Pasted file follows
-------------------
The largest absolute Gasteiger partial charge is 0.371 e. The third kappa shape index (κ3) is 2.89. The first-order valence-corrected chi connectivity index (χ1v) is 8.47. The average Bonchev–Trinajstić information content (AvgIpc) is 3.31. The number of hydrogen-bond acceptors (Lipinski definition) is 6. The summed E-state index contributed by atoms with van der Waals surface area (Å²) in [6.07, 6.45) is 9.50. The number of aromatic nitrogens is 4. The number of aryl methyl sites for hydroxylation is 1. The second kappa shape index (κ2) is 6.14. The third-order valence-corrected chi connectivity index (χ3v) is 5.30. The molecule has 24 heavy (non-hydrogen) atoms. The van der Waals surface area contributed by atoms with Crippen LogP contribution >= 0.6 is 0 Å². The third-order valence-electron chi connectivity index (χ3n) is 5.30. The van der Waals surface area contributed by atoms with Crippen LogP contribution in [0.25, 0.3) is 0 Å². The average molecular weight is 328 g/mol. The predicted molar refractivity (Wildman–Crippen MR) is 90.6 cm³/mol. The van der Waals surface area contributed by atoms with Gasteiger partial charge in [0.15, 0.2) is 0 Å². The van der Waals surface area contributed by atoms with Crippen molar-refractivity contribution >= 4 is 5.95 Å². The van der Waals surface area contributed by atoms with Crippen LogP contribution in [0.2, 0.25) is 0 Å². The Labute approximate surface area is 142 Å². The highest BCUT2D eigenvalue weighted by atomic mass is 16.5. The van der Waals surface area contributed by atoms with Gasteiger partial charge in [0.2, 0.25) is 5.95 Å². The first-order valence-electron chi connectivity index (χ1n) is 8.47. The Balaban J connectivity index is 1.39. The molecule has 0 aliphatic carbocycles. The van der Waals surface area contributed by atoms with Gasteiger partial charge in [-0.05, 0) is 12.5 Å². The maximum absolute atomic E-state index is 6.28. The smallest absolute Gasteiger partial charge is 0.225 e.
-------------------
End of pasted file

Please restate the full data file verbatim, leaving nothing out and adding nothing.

The largest absolute Gasteiger partial charge is 0.371 e. The third kappa shape index (κ3) is 2.89. The first-order valence-corrected chi connectivity index (χ1v) is 8.47. The average Bonchev–Trinajstić information content (AvgIpc) is 3.31. The number of hydrogen-bond acceptors (Lipinski definition) is 6. The summed E-state index contributed by atoms with van der Waals surface area (Å²) in [6.07, 6.45) is 9.50. The number of aromatic nitrogens is 4. The number of aryl methyl sites for hydroxylation is 1. The second kappa shape index (κ2) is 6.14. The third-order valence-corrected chi connectivity index (χ3v) is 5.30. The molecule has 24 heavy (non-hydrogen) atoms. The van der Waals surface area contributed by atoms with Crippen LogP contribution >= 0.6 is 0 Å². The third-order valence-electron chi connectivity index (χ3n) is 5.30. The van der Waals surface area contributed by atoms with Crippen LogP contribution in [0.25, 0.3) is 0 Å². The average molecular weight is 328 g/mol. The predicted molar refractivity (Wildman–Crippen MR) is 90.6 cm³/mol. The van der Waals surface area contributed by atoms with Gasteiger partial charge in [0.15, 0.2) is 0 Å². The van der Waals surface area contributed by atoms with Crippen molar-refractivity contribution >= 4 is 5.95 Å². The van der Waals surface area contributed by atoms with Crippen LogP contribution in [0.2, 0.25) is 0 Å². The Labute approximate surface area is 142 Å². The highest BCUT2D eigenvalue weighted by atomic mass is 16.5. The van der Waals surface area contributed by atoms with Gasteiger partial charge in [0.2, 0.25) is 5.95 Å². The first-order valence-electron chi connectivity index (χ1n) is 8.47. The Balaban J connectivity index is 1.39. The molecule has 0 aliphatic carbocycles. The van der Waals surface area contributed by atoms with Gasteiger partial charge in [-0.05, 0) is 12.5 Å². The maximum absolute atomic E-state index is 6.28. The smallest absolute Gasteiger partial charge is 0.225 e.